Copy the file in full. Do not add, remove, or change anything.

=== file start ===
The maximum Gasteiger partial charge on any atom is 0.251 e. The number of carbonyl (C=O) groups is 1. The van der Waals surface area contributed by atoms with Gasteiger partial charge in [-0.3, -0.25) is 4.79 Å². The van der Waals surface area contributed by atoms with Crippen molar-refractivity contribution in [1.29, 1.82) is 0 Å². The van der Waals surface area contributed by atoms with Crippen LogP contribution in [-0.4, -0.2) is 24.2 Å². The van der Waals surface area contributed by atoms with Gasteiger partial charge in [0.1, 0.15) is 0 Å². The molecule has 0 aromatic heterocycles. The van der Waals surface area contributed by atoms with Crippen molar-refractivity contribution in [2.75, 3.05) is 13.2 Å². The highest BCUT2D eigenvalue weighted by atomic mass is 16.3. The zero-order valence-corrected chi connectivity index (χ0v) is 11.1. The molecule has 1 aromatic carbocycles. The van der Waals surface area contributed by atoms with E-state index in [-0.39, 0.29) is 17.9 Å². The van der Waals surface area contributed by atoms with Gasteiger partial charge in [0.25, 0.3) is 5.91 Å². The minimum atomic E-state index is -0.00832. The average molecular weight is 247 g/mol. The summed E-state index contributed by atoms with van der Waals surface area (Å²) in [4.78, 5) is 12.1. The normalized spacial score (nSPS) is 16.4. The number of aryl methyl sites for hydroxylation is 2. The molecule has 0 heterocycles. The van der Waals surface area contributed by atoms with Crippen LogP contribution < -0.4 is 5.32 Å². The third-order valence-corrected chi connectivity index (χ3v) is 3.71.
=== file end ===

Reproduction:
The maximum Gasteiger partial charge on any atom is 0.251 e. The number of carbonyl (C=O) groups is 1. The van der Waals surface area contributed by atoms with Gasteiger partial charge in [-0.3, -0.25) is 4.79 Å². The van der Waals surface area contributed by atoms with Crippen molar-refractivity contribution in [1.29, 1.82) is 0 Å². The van der Waals surface area contributed by atoms with Crippen LogP contribution in [-0.4, -0.2) is 24.2 Å². The van der Waals surface area contributed by atoms with Gasteiger partial charge in [0.1, 0.15) is 0 Å². The molecule has 0 aromatic heterocycles. The van der Waals surface area contributed by atoms with Crippen molar-refractivity contribution in [2.75, 3.05) is 13.2 Å². The highest BCUT2D eigenvalue weighted by atomic mass is 16.3. The zero-order valence-corrected chi connectivity index (χ0v) is 11.1. The molecule has 1 aromatic carbocycles. The van der Waals surface area contributed by atoms with E-state index in [-0.39, 0.29) is 17.9 Å². The van der Waals surface area contributed by atoms with Gasteiger partial charge in [0.25, 0.3) is 5.91 Å². The minimum atomic E-state index is -0.00832. The average molecular weight is 247 g/mol. The summed E-state index contributed by atoms with van der Waals surface area (Å²) in [4.78, 5) is 12.1. The normalized spacial score (nSPS) is 16.4. The number of aryl methyl sites for hydroxylation is 2. The molecule has 0 heterocycles. The van der Waals surface area contributed by atoms with Crippen LogP contribution < -0.4 is 5.32 Å². The third-order valence-corrected chi connectivity index (χ3v) is 3.71.